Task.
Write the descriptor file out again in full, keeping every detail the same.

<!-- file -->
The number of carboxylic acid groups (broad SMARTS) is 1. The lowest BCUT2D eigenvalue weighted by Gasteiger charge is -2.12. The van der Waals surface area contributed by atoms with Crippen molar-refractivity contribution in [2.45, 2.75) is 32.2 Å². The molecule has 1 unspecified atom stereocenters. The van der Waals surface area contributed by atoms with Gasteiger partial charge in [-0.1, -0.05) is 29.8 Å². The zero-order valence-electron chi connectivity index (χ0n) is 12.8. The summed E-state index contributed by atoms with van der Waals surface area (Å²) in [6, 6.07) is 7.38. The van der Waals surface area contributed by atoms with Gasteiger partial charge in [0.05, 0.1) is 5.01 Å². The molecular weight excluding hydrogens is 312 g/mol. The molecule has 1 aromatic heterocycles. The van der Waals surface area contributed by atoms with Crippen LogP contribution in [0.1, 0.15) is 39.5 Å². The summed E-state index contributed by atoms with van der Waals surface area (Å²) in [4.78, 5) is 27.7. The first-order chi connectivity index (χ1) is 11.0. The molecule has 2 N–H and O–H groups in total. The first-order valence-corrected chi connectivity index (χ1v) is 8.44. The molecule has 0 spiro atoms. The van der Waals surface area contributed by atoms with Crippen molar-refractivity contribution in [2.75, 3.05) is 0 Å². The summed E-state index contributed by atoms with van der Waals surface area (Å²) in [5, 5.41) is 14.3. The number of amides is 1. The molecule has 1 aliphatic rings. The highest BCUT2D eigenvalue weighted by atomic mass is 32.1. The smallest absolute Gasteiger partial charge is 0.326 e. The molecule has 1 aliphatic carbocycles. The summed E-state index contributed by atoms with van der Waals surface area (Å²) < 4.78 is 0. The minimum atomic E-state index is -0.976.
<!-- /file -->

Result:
The number of carboxylic acid groups (broad SMARTS) is 1. The lowest BCUT2D eigenvalue weighted by Gasteiger charge is -2.12. The van der Waals surface area contributed by atoms with Crippen molar-refractivity contribution in [2.45, 2.75) is 32.2 Å². The molecule has 1 unspecified atom stereocenters. The van der Waals surface area contributed by atoms with Gasteiger partial charge in [-0.1, -0.05) is 29.8 Å². The zero-order valence-electron chi connectivity index (χ0n) is 12.8. The summed E-state index contributed by atoms with van der Waals surface area (Å²) in [6, 6.07) is 7.38. The van der Waals surface area contributed by atoms with Gasteiger partial charge in [0.05, 0.1) is 5.01 Å². The molecular weight excluding hydrogens is 312 g/mol. The molecule has 1 aromatic heterocycles. The van der Waals surface area contributed by atoms with Crippen LogP contribution in [0.1, 0.15) is 39.5 Å². The summed E-state index contributed by atoms with van der Waals surface area (Å²) in [4.78, 5) is 27.7. The first-order chi connectivity index (χ1) is 11.0. The molecule has 2 N–H and O–H groups in total. The first-order valence-corrected chi connectivity index (χ1v) is 8.44. The molecule has 0 spiro atoms. The van der Waals surface area contributed by atoms with Crippen molar-refractivity contribution in [2.75, 3.05) is 0 Å². The summed E-state index contributed by atoms with van der Waals surface area (Å²) in [5, 5.41) is 14.3. The number of amides is 1. The molecule has 1 aliphatic rings. The highest BCUT2D eigenvalue weighted by atomic mass is 32.1. The smallest absolute Gasteiger partial charge is 0.326 e. The molecule has 1 aliphatic carbocycles. The summed E-state index contributed by atoms with van der Waals surface area (Å²) < 4.78 is 0. The minimum atomic E-state index is -0.976.